Creative Options for Remote Learning

With schools closed for in-person learning and many children being educated at home, parents are scrambling for quality alternatives that work in a home environment. One of our Ask a Tech Teacher contributors has some ideas you may not have thought of:

How to Make Remote Learning Work For Your Children

Many parents are choosing to opt-out of traditional schooling, but the question of how to create a well-rounded curriculum or who to hire for this task is often the barrier that prevents at-home learning. In this article, we’ll help you make a decision by presenting popular remote learning options or childcare resources that can support homeschooling or non-traditional approaches.

Traditional Homeschooling

Homeschooling is a progressive movement where parents educate their children instead of sending them to public or private schools. Families will choose this option for various reasons, including dissatisfaction with public education, constant relocation, or a bad social environment. 

Some of the many positives of homeschooling your children include:

  • Home-educated children score 15 to 30 percentile points higher than other students.
  • Homeschooled children get accepted by colleges at a higher rate than other students.
  • Homeschool helps children develop better social skills than their public school peers.
  • Special needs children receive a significantly higher level of education on average.
  • Adults who were homeschooled are more politically tolerant and happier on average.

Homeschooling is legal in all 50 states, but the legal requirements for this education option vary from place to place. If you’re in the process of pulling your children out of public education, you’ll need to write a letter of withdrawal to the school board that describes your intent to homeschool.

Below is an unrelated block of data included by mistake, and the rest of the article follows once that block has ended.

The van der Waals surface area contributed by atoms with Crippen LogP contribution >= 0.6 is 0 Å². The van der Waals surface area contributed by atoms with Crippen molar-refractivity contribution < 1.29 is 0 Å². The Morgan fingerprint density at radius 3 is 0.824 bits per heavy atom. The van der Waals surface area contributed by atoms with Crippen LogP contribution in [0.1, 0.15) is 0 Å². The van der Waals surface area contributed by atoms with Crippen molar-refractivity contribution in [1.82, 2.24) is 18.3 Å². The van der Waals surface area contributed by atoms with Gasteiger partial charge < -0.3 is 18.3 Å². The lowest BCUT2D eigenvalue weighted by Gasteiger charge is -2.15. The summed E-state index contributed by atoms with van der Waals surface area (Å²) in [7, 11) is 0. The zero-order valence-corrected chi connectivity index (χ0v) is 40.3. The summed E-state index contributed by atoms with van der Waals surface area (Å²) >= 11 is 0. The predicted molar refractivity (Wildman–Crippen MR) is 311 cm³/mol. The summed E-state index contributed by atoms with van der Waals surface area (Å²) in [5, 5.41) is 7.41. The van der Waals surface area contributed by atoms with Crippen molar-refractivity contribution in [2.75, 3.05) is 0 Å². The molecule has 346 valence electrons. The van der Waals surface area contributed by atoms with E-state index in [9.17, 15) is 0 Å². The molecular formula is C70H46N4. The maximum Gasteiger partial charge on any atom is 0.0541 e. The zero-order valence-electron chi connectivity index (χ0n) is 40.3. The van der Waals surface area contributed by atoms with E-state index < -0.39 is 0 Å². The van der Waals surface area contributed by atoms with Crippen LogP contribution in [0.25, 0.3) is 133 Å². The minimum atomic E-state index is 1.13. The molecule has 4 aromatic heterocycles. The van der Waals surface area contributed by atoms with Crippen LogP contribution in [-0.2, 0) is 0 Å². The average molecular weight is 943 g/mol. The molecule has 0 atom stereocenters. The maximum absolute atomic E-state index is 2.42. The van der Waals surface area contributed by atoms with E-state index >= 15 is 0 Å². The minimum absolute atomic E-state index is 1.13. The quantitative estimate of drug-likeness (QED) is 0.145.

There are many curriculum options available for parents. As long as your curriculum of choice follows the requirements of your state, they can apply for college once they graduate. Parents don’t need a formal teaching degree to qualify as homeschool teachers. It may be beneficial for you to take an online course that goes over teaching fundamentals and how to run a classroom.

Live-in Nanny Teacher

A live-in nanny is similar to a babysitter, except they will care for your children full-time. Nannies are responsible for creating daily schedules and engaging your children in activities that promote their healthy mental, physical and emotional growth. Live-out nannies will have their own place of residents, but full-time and part-time nannies will support you a few hours a week.

Nannies are first and foremost experts in child development and a valuable asset for any family. They’re just as much a family member as they are your employee, but the IRS is more concerned with their status as a worker. To pay them legally, use a nanny payroll service.

Some nannies have a teaching degree or classroom teaching experience and can support a parent’s homeschooling efforts. You can either hire a nanny with a teaching background to take on the educator role, or they can watch your children in between classroom breaks.

Exchange Program Au Pair

An Au Pair is defined as a young person who lives abroad with a native host family in exchange for childcare. While they can’t formally educate your children, they can help look after your family while you teach. You can sign up as the host family, where they’ll spend most of their time with you and your family. Some Au Pairs will teach your children another language.